Health care access will be easier for a specific group in the Pacific Northwest
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Washington is the first state to open its health care market to all undocumented residents, and those below a certain income will even be eligible for subsidies to help cover the premiums. Eilis O'Neill, with member station KUOW in Seattle, has the story.
EILIS O'NEILL, BYLINE: Almost three decades ago, Javier (ph) was in his mid-40s and had just moved to the U.S. from Mexico when he had a heart attack.
JAVIER: (Speaking Spanish).
O'NEILL: Javier asked NPR not to publish his last name because he's undocumented. He says someone called an ambulance and he woke up in a hospital. They stabilized him and sent him home.
JAVIER: (Speaking Spanish).
O'NEILL: Javier didn't have insurance, so he got bill after bill for that trip to the ER. They were asking for tens of thousands of dollars, which he couldn't afford. He also didn't get any follow-up care, no tests or scans or ongoing medication.
WYNNE MCHALE: When people have access to health insurance, it can often be the difference between life and death.
O'NEILL: Wynne McHale is with the Washington State Health Care Exchange. Nationwide, about half of undocumented immigrants are uninsured. The exchanges explicitly exclude them. And to change that, states have to get a special waiver from the federal government.
MCHALE: When people don't have access to insurance coverage, they often delay getting care. And that can mean showing up in the ER with cancer that has developed to a much later stage.
O'NEILL: In about a dozen states, including Washington, undocumented children can qualify for state Medicaid or other state-funded coverage. And a handful of those states have also extended coverage to some undocumented adults, depending on their health conditions, incomes or ages. But Washington will be the first to open its marketplace to all undocumented residents.
MCHALE: We are really excited that Washington State is joining just a handful of states in trying to figure out, how do we make coverage available for all of our community members regardless of immigration status?
O'NEILL: Despite this change, McHale doesn't expect many new people to sign up for insurance this year. One issue is cost. The premiums, even subsidized premiums, are still too expensive for some. Others don't yet know about the change. Adrienne Sabety is a health care economist at Stanford.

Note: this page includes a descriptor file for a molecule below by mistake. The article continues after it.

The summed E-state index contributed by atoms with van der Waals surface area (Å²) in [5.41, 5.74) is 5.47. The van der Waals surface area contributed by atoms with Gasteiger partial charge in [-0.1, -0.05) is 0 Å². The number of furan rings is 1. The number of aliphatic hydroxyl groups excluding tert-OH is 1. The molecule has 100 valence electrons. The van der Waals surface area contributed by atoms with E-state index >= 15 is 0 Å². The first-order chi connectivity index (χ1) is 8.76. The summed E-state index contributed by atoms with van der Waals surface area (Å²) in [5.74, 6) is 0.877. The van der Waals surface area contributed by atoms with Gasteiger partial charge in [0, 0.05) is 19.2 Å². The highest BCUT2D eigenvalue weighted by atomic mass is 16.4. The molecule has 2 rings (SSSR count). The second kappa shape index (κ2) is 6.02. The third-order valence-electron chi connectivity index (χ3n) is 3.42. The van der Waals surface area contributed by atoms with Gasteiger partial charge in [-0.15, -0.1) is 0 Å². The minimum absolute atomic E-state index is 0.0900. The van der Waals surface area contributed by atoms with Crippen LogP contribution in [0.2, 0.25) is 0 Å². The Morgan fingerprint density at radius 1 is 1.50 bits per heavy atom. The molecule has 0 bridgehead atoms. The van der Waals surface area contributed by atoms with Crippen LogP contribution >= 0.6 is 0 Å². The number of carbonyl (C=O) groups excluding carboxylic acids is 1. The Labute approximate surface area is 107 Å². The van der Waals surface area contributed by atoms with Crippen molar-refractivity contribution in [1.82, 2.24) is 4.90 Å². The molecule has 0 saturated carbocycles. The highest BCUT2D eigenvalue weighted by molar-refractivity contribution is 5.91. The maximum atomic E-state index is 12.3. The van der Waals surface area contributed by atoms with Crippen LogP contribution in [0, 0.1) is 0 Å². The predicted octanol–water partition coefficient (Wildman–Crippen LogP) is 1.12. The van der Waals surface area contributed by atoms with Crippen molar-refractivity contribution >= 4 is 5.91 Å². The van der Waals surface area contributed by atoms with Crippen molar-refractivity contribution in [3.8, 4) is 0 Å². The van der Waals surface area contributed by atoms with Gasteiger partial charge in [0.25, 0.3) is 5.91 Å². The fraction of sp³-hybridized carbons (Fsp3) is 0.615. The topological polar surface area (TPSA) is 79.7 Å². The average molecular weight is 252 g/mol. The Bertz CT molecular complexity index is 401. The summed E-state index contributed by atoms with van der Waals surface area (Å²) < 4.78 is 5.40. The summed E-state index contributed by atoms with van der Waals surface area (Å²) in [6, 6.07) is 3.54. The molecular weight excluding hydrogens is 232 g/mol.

ADRIENNE SABETY: It's a very hard population to get access to, to get information to.
O'NEILL: Sabety suspects most of those who sign up immediately will be people with chronic conditions like hypertension or diabetes. But, she says, access to insurance is only a first step to actually getting regular health care.
SABETY: My guess is that, you expand insurance, you don't suddenly see millions of people making a primary care appointment immediately.
O'NEILL: Sabety says it can be so hard to get a doctor's appointment in the U.S., it remains to be seen how much of a difference health insurance alone can make. Critics of Washington's policy change say it could make the state a magnet for undocumented immigrants with medical needs. But overall, the pushback here has been muted.
JIM WALSH: This particular issue doesn't rank high.
O'NEILL: Jim Walsh is a state lawmaker and chair of the state Republican Party. He says his main problem is with the U.S. health care system as a whole.
WALSH: I'm totally against spending tax subsidies on this rotten system, but whether they're documented or undocumented doesn't matter.
O'NEILL: But in many other states and nationally, giving undocumented immigrants more access to health care remains a tough sell. Leading up to the 2020 presidential election, Democratic candidates were asked whether they'd support opening up Medicaid or subsidized health insurance to undocumented immigrants, all said yes. Then President Trump opposed the idea, and a CNN poll after the debate found most respondents were also opposed.
For NPR News, I'm Eilis O'Neill in Seattle.
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